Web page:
Double feature: “What Maisie Knew” and “About a Boy” are two low-key literary adaptations examining what, and how, two only children understand and absorb upheaval in their domestic lives. (Seasonally appropriate bonus points to “About a Boy” for easing viewers into the holiday season.)
Double feature: The prevailing genealogy of “Blue Jasmine” and its eponymous heroine involves “A Streetcar Named Desire,” the Madoffs, and the personality/mannerisms of a New York art gallery owner who came within Woody Allen’s ken. My personal theory involves the director (subconsciously?) crafting a take on the personality of, and everlastingly contentious end of his relationship with, Mia Farrow.
Double feature: If you live in a cold climate, it’s easy to feel stuck at this time of year. The temperatures aren’t exactly encouraging outdoor exploration. Things seem to have shrunk. The world feels reduced to a circumscribed bare minimum circuit between the same points A, B, and maybe C.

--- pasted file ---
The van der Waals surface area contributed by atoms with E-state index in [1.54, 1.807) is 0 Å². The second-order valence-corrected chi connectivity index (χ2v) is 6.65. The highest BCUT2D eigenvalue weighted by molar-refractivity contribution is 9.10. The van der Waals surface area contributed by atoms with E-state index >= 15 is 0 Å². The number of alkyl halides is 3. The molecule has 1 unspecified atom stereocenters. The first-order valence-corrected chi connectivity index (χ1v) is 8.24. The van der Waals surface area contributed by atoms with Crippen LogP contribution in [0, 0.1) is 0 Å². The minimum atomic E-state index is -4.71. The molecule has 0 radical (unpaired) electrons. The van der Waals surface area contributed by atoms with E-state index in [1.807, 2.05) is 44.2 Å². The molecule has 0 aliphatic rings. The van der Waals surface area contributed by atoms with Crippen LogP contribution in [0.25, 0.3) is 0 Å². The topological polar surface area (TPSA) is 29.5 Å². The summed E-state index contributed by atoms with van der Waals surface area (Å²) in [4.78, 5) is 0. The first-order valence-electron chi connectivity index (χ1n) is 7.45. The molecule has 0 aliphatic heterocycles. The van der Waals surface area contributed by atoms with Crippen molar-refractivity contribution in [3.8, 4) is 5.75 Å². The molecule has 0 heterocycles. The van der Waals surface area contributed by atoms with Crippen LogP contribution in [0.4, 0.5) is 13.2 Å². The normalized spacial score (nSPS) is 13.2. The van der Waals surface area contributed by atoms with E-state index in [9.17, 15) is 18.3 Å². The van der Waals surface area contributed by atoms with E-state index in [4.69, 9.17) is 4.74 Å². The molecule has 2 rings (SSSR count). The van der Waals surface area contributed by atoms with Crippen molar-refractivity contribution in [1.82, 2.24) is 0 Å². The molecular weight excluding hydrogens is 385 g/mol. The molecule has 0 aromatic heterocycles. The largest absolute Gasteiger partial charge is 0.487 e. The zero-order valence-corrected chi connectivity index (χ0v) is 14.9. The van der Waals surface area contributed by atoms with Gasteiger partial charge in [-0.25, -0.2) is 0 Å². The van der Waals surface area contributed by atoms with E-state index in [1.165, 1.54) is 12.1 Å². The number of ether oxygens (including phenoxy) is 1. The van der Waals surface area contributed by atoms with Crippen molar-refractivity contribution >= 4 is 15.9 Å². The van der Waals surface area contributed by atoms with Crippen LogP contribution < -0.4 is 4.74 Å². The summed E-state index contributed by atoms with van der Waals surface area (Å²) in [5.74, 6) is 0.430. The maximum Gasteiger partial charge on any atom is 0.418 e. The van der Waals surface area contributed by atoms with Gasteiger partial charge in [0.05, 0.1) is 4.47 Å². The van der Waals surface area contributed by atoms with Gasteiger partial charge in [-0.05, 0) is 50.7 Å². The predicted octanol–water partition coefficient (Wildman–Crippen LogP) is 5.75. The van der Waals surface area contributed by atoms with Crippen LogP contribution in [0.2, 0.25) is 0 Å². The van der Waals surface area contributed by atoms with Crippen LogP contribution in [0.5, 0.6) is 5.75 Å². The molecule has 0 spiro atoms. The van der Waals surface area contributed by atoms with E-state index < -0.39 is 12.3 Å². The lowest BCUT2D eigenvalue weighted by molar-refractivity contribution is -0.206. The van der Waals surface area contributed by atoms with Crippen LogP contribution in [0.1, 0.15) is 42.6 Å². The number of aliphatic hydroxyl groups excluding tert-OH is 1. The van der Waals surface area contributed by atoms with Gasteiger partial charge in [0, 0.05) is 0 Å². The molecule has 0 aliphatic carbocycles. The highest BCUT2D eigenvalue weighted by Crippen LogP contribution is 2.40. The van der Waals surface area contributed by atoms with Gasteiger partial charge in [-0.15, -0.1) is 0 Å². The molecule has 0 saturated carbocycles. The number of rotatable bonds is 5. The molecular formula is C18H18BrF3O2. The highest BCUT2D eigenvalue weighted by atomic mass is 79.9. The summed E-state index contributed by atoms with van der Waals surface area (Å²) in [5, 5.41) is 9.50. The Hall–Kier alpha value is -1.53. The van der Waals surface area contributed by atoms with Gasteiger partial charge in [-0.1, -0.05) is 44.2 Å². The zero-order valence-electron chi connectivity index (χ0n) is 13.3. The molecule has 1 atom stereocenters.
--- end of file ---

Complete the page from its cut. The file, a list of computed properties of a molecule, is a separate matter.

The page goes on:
Double feature: “Footnote” and “The Story of Qui Ju” are two films that explore the concept of advocacy. Both contrast characters who can’t, or won’t, stand up for themselves with relatives who defend their interests by proxy, often against their own. The former are partially motivated by pride and practicality, the latter by a sense of justice being violated.
Double feature: Like your high school drama as self-serious and insular as possible? Then “Friday Night Lights” and “My So-Called Life” are for you. Conversations in both series are at an emotional pitch where “small talk” is impossible, no matter how trivial the words being exchanged. Grainy images with near-bleeding colors give a sense of worlds simultaneously dissolving, or cohering, in every frame.